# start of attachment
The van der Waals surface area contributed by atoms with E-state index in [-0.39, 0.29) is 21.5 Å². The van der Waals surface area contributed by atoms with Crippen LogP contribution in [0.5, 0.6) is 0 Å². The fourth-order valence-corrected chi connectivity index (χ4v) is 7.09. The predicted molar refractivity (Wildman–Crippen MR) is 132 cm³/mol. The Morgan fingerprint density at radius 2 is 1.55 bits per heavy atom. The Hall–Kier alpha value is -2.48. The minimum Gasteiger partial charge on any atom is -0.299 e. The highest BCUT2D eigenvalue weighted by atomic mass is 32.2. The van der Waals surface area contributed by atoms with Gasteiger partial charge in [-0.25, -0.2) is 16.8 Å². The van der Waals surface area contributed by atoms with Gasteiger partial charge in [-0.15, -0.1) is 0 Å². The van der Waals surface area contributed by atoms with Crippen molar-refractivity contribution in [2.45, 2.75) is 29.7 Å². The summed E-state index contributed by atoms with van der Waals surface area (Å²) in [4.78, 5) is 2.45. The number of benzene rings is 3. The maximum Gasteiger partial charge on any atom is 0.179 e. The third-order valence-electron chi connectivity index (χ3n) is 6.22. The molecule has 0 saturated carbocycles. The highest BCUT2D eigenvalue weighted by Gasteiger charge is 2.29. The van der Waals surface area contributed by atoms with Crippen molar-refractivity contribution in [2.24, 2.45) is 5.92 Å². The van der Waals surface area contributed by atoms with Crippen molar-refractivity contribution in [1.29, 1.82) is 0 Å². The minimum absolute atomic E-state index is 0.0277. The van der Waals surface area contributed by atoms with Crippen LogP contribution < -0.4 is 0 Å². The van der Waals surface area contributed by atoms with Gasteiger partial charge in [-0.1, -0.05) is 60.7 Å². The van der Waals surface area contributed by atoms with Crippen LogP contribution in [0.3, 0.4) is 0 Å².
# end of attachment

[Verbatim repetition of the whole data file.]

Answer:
The van der Waals surface area contributed by atoms with E-state index in [-0.39, 0.29) is 21.5 Å². The van der Waals surface area contributed by atoms with Crippen LogP contribution in [0.5, 0.6) is 0 Å². The fourth-order valence-corrected chi connectivity index (χ4v) is 7.09. The predicted molar refractivity (Wildman–Crippen MR) is 132 cm³/mol. The Morgan fingerprint density at radius 2 is 1.55 bits per heavy atom. The Hall–Kier alpha value is -2.48. The minimum Gasteiger partial charge on any atom is -0.299 e. The highest BCUT2D eigenvalue weighted by atomic mass is 32.2. The van der Waals surface area contributed by atoms with Gasteiger partial charge in [-0.25, -0.2) is 16.8 Å². The van der Waals surface area contributed by atoms with Gasteiger partial charge in [-0.15, -0.1) is 0 Å². The van der Waals surface area contributed by atoms with Crippen molar-refractivity contribution in [2.45, 2.75) is 29.7 Å². The summed E-state index contributed by atoms with van der Waals surface area (Å²) in [4.78, 5) is 2.45. The number of benzene rings is 3. The maximum Gasteiger partial charge on any atom is 0.179 e. The third-order valence-electron chi connectivity index (χ3n) is 6.22. The molecule has 0 saturated carbocycles. The highest BCUT2D eigenvalue weighted by Gasteiger charge is 2.29. The van der Waals surface area contributed by atoms with Crippen molar-refractivity contribution in [2.24, 2.45) is 5.92 Å². The van der Waals surface area contributed by atoms with Crippen molar-refractivity contribution in [1.29, 1.82) is 0 Å². The minimum absolute atomic E-state index is 0.0277. The van der Waals surface area contributed by atoms with Crippen LogP contribution < -0.4 is 0 Å². The van der Waals surface area contributed by atoms with Gasteiger partial charge in [-0.1, -0.05) is 60.7 Å². The van der Waals surface area contributed by atoms with Crippen LogP contribution in [0.3, 0.4) is 0 Å².